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Shiv Sena (Thackeray) revives nativist roots to counter CM Shinde’s claim to party legacy

Party leader Aaditya Thackeray on Wednesday said the present government was economically isolating Maharashtra by taking away jobs from its ‘bhumiputras’.

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New Delhi: The Thackeray faction of the Shiv Sena has gone back to the party’s initial nativist politics in order to combat former colleague and present chief minister Eknath Shinde’s determined claim to founder Bal Thackeray’s ideology.

Shinde, who vertically split the Shiv Sena to oust Uddhav in June, has come under fire from the Thackeray camp for allegedly isolating Maharashtra’s economy by taking away jobs from the state’s “sons of the soil”.

Party leader and Uddhav Thackeray’s son Aaditya on Wednesday alleged the company that has won the contract to build the Bandra-Versova sea-link was hiring employees through walk-in interviews in Chennai despite the project being in Mumbai.

He said: “The opportunity should go to the native ‘bhumiputras’ because… what is the project? The Versova-Bandra sea-link. But where are the walk-in interviews? Ramada Plaza, Chennai.” Thackeray was addressing a press conference at Shiv Sena Bhavan, the party’s headquarters in Mumbai’s Dadar.

Thackeray touched upon the recent projects that Maharashtra has lost to Gujarat – the Vedanta-Foxconn semiconductor plant and the Bulk Drug Park. He said the semiconductor project would have got Maharashtra Rs one lakh crore while the drug park would have generated 70,000 to 80,000 jobs. “The issue about just one project (the Versova-Bandra sea-link) is very simple. But, it is important because it concerns a department which has been directly under the current chief minister for the last seven years,” Thackeray added.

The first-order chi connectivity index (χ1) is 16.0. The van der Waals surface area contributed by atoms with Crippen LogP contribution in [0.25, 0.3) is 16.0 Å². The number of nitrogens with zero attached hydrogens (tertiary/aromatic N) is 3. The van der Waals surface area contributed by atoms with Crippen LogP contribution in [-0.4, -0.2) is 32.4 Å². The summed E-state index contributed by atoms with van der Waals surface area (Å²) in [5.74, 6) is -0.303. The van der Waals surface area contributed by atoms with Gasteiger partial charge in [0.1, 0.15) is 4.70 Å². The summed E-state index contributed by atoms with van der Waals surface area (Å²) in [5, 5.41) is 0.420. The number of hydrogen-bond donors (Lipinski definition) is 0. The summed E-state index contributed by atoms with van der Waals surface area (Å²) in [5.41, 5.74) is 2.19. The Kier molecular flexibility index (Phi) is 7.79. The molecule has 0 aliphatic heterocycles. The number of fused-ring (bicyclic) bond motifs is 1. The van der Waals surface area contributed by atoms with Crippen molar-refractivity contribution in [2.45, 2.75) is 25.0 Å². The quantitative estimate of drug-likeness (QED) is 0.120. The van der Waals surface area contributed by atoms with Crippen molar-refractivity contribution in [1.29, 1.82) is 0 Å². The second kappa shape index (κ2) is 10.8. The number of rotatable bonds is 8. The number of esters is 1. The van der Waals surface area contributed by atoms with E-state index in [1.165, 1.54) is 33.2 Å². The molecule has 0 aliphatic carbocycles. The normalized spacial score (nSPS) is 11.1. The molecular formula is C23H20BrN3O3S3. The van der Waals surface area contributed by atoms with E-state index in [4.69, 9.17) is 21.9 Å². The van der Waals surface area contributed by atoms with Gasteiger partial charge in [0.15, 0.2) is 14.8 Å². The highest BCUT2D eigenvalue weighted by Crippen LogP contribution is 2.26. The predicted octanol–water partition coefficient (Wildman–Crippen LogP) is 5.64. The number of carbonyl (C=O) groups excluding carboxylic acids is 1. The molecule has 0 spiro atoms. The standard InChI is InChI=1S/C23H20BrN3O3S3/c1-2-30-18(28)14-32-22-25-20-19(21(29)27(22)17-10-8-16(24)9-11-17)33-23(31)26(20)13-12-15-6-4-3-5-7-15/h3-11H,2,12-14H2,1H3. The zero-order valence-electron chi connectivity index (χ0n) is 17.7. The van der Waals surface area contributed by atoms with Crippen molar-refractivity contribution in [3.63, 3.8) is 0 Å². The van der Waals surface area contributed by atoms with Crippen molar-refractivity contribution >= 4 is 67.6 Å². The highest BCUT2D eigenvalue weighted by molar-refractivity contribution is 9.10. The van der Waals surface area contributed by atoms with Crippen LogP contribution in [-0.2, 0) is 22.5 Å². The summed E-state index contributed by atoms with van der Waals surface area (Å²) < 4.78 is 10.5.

The sea-link project, the construction of which is yet to begin, is being implemented by the Maharashtra State Road Development Corporation (MSRDC), which is overseen by Shinde. Even as a minister in the previous Maha Vikas Aghadi government that he brought down, Shinde headed the MSRDC.

An MSRDC official said, “Hiring manpower for the (sea-link) project is the company’s direct responsibility as per the contract… we do not have any say in it. But, we have sought information from the company on this issue.”

Also read: Vedanta-Foxconn was ready to sign deal but minister busy with politics, says Aaditya Thackeray

“Stop Maharashtra’s economic isolation”

Aaditya Thackeray, the former guardian minister for suburban Mumbai, said he had no problem with bringing manpower from outside Maharashtra if it was specialised talent.

But, in this case, he said, the job advertisements were for posts such as project manager, planning professional, and for those adept at marine piling, signalling, marine structure, marine fabrication, plant and machinery, marine logistics and so on.

“What is the mandatory qualification for these jobs? BTech, BE, diploma (civil) — in short civil engineering. This degree is available aplenty among Maharashtra’s population. Whether it is a coastal road or any other project, our engineers are doing good work,” the 32-year-old MLA from Worli said.

“Today, for this job interview, there is no opportunity in Maharashtra. If it was a project over there (in Chennai) and the interviews had been here (in Mumbai), the sons of the soil and political leaders over there too would have asked why the interviews were not happening in Chennai,” Thackeray said. He asked if the state government would fund anyone who wanted to travel to Chennai for the interview.

Thackeray also clarified he would have had no problem if the job interviews were being held across the country, including in Maharashtra’s cities.

“But, at some point, this economic isolation of Maharashtra needs to stop,” he added.

Shiv Sena’s ‘sons of the soil’ agenda

The Shiv Sena’s birth in Mumbai in 1966 was with a ‘sons of the soil’ slogan when party founder Bal Thackeray galvanised the city’s youth against well-paying jobs allegedly going to migrants.

Over the years, the party adopted a broader Hindutva agenda to increase its appeal across and beyond the state. In the last two decades, as Mumbai’s demography underwent a rapid change, the Shiv Sena blunted its anti-migrant diatribe and extended its campaigning to Gujaratis and North Indians too.

Critics of Uddhav and Aaditya Thackeray-led Shiv Sena have alleged the father-son duo diluted the party’s ideology by shedding its aggression and putting on a more liberal face.

This has been one of the foremost allegations of the Eknath Shinde-led Shiv Sena faction, which claims the founder party has forgotten Bal Thackeray’s teachings.

Also read: Maha govt to invite fresh bids for Dharavi redevelopment project


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